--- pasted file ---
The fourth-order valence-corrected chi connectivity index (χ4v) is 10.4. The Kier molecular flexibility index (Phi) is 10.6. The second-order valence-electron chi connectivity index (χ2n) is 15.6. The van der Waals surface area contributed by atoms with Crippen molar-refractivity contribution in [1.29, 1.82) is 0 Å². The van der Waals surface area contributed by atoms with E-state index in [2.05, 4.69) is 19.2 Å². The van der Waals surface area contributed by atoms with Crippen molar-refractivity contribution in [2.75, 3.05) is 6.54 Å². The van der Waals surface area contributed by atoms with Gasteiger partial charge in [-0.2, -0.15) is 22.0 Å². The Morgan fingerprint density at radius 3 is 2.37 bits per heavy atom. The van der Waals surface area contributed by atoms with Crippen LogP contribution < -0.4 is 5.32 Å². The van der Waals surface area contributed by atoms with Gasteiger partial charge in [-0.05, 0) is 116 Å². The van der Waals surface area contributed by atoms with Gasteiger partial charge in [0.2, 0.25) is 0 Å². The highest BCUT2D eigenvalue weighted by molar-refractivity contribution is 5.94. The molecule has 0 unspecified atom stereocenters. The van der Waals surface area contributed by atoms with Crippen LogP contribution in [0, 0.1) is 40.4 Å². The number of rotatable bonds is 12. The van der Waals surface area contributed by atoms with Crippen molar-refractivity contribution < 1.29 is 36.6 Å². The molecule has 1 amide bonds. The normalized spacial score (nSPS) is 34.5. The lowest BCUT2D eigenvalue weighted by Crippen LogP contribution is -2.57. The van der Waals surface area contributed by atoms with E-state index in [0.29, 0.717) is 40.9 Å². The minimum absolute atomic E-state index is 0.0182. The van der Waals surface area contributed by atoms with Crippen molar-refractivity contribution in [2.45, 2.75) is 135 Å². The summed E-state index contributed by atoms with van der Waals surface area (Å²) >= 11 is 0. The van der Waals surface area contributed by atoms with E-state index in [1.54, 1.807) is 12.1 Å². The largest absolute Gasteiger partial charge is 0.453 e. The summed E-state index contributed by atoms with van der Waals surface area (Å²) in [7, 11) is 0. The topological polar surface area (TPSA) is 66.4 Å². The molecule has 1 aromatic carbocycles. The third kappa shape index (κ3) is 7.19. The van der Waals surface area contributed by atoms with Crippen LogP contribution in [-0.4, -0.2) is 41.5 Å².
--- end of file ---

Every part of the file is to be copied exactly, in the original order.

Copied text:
The fourth-order valence-corrected chi connectivity index (χ4v) is 10.4. The Kier molecular flexibility index (Phi) is 10.6. The second-order valence-electron chi connectivity index (χ2n) is 15.6. The van der Waals surface area contributed by atoms with Crippen molar-refractivity contribution in [1.29, 1.82) is 0 Å². The van der Waals surface area contributed by atoms with E-state index in [2.05, 4.69) is 19.2 Å². The van der Waals surface area contributed by atoms with Crippen molar-refractivity contribution in [2.75, 3.05) is 6.54 Å². The van der Waals surface area contributed by atoms with Gasteiger partial charge in [-0.2, -0.15) is 22.0 Å². The Morgan fingerprint density at radius 3 is 2.37 bits per heavy atom. The van der Waals surface area contributed by atoms with Crippen LogP contribution < -0.4 is 5.32 Å². The van der Waals surface area contributed by atoms with Gasteiger partial charge in [-0.05, 0) is 116 Å². The van der Waals surface area contributed by atoms with Gasteiger partial charge in [0.2, 0.25) is 0 Å². The highest BCUT2D eigenvalue weighted by molar-refractivity contribution is 5.94. The molecule has 0 unspecified atom stereocenters. The van der Waals surface area contributed by atoms with Crippen LogP contribution in [0, 0.1) is 40.4 Å². The number of rotatable bonds is 12. The van der Waals surface area contributed by atoms with Crippen molar-refractivity contribution < 1.29 is 36.6 Å². The molecule has 1 amide bonds. The normalized spacial score (nSPS) is 34.5. The lowest BCUT2D eigenvalue weighted by Crippen LogP contribution is -2.57. The van der Waals surface area contributed by atoms with E-state index in [0.29, 0.717) is 40.9 Å². The minimum absolute atomic E-state index is 0.0182. The van der Waals surface area contributed by atoms with Crippen molar-refractivity contribution in [2.45, 2.75) is 135 Å². The summed E-state index contributed by atoms with van der Waals surface area (Å²) >= 11 is 0. The van der Waals surface area contributed by atoms with E-state index in [1.54, 1.807) is 12.1 Å². The largest absolute Gasteiger partial charge is 0.453 e. The summed E-state index contributed by atoms with van der Waals surface area (Å²) in [7, 11) is 0. The topological polar surface area (TPSA) is 66.4 Å². The molecule has 1 aromatic carbocycles. The third kappa shape index (κ3) is 7.19. The van der Waals surface area contributed by atoms with Crippen LogP contribution in [-0.4, -0.2) is 41.5 Å².